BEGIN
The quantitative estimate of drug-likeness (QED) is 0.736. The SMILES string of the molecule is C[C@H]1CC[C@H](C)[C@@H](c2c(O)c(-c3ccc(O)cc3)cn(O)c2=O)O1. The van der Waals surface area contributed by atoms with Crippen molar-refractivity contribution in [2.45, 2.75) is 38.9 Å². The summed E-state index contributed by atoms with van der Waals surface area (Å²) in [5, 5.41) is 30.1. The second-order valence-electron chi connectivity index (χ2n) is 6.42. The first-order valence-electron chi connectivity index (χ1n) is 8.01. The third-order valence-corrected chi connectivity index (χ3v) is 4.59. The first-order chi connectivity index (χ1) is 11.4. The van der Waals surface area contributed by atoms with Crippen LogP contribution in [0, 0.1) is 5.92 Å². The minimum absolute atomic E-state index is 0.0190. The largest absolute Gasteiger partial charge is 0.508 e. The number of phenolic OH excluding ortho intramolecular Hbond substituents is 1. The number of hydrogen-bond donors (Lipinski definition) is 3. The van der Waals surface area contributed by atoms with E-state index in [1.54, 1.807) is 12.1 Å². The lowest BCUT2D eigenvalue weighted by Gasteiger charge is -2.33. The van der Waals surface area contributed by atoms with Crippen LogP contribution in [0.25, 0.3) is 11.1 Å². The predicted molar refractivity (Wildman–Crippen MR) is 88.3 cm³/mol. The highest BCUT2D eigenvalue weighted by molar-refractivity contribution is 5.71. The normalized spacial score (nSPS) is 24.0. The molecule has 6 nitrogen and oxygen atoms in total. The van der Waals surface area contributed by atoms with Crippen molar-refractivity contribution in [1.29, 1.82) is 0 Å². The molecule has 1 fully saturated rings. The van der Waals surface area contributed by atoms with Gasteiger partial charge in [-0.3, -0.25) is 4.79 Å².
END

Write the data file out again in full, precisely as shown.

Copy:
The quantitative estimate of drug-likeness (QED) is 0.736. The SMILES string of the molecule is C[C@H]1CC[C@H](C)[C@@H](c2c(O)c(-c3ccc(O)cc3)cn(O)c2=O)O1. The van der Waals surface area contributed by atoms with Crippen molar-refractivity contribution in [2.45, 2.75) is 38.9 Å². The summed E-state index contributed by atoms with van der Waals surface area (Å²) in [5, 5.41) is 30.1. The second-order valence-electron chi connectivity index (χ2n) is 6.42. The first-order valence-electron chi connectivity index (χ1n) is 8.01. The third-order valence-corrected chi connectivity index (χ3v) is 4.59. The first-order chi connectivity index (χ1) is 11.4. The van der Waals surface area contributed by atoms with Crippen LogP contribution in [0, 0.1) is 5.92 Å². The minimum absolute atomic E-state index is 0.0190. The largest absolute Gasteiger partial charge is 0.508 e. The number of phenolic OH excluding ortho intramolecular Hbond substituents is 1. The number of hydrogen-bond donors (Lipinski definition) is 3. The van der Waals surface area contributed by atoms with E-state index in [1.54, 1.807) is 12.1 Å². The lowest BCUT2D eigenvalue weighted by Gasteiger charge is -2.33. The van der Waals surface area contributed by atoms with Crippen LogP contribution in [0.25, 0.3) is 11.1 Å². The predicted molar refractivity (Wildman–Crippen MR) is 88.3 cm³/mol. The highest BCUT2D eigenvalue weighted by molar-refractivity contribution is 5.71. The normalized spacial score (nSPS) is 24.0. The molecule has 6 nitrogen and oxygen atoms in total. The van der Waals surface area contributed by atoms with Crippen molar-refractivity contribution in [1.29, 1.82) is 0 Å². The molecule has 1 fully saturated rings. The van der Waals surface area contributed by atoms with Gasteiger partial charge in [-0.3, -0.25) is 4.79 Å².